2.   Little to no focus on prevention.  There is no money to be made in the field of prevention, all the money is in pharmaceuticals and surgery once illness or injury has progressed.  I’m sure you don’t have to believe in conspiracy theories to imagine the big pharmaceutical companies might be lining the pockets of politicians and government employees to allow the status quo.  This is far from my area of expertise, but imagine the effect of pollution, pesticides, “food” additives, fertilizers, artificial food dyes, artificial sweeteners…many of the above are banned in some or all of other modern countries, but not the United States.  Don’t underestimate the effect of a stationary lifestyle where Americans sit far too much hunched over a laptop or cell phone.  What if insurance companies rewarded fitness with cash rebates to their beneficiaries?  What if our government rewarded agriculture and food industry for producing “clean” food?  What if insurance companies rewarded individual practitioners for best results and healing rates?

 

If the average American were healthier he/she would need fewer appointments and access to healthcare and cost of medical care would both improve.  

Visceral Therapy for stomach problems

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How many people do you know who take medications for their abdomen on a regular basis? Stomach medications for heart burn, reflux or indigestion, intestinal medications for ulcers, constipation, diarrhea, or general digestive problems. How many have had their gall bladders removed?? What if there were fibrotic adhesions from illness or injury that may have occurred years earlier? Adhesions that were impacting the performance of the abdominal organs and causing them to be symptomatic?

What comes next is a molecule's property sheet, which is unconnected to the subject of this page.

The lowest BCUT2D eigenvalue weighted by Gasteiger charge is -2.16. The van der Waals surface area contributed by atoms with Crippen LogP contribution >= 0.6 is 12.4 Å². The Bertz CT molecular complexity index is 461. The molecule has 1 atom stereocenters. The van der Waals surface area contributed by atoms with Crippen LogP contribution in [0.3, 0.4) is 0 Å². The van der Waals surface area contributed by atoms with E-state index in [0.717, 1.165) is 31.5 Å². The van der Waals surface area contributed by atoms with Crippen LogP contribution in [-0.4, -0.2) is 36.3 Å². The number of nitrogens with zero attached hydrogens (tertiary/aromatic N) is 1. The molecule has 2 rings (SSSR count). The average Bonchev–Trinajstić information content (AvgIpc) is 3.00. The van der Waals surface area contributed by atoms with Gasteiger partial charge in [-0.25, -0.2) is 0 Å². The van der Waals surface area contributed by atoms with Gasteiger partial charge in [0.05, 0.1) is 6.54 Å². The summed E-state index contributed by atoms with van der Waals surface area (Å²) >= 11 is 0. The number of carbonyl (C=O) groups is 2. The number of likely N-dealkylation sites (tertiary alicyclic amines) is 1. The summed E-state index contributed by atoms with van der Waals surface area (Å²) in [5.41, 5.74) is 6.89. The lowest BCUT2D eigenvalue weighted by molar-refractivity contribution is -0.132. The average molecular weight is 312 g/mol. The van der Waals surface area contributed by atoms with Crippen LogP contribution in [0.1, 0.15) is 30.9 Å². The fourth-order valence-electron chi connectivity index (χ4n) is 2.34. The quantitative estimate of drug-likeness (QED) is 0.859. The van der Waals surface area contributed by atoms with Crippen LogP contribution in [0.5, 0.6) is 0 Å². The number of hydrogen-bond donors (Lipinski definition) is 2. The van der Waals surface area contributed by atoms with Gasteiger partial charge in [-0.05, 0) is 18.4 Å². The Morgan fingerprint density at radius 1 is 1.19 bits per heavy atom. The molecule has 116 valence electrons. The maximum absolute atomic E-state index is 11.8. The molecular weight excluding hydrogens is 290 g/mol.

These tissue adhesions can be treated with physical therapy, specifically visceral therapy in which tissue mobility and motility can be restored and stomach or intestinal symptoms can be resolved which may eliminate the need for medications.

Come to Bare Necessities PT…There is Hope…True Healing Exists!!

Testimonial from my patient Tyler:

I had severe stomach problems from the age of 12 to 17. Severe pain, nausea, constipation, and diarrhea were all symptoms that I lived with on a daily basis. I missed so much school that I was unable to graduate on time.  I had seen several doctors and specialists and was diagnosed with IBS, possible Crones disease and even parasites.  I was prescribed several different medications and supplements, as well as changed my diet, all with little to no relief.  I was told I would have to live with this for the rest of my life. I then was introduced to Tony.  Just three visits cured my problem and I no longer suffer or have to worry about how I’m going to feel each day. It has changed my life. THANK YOU TONY!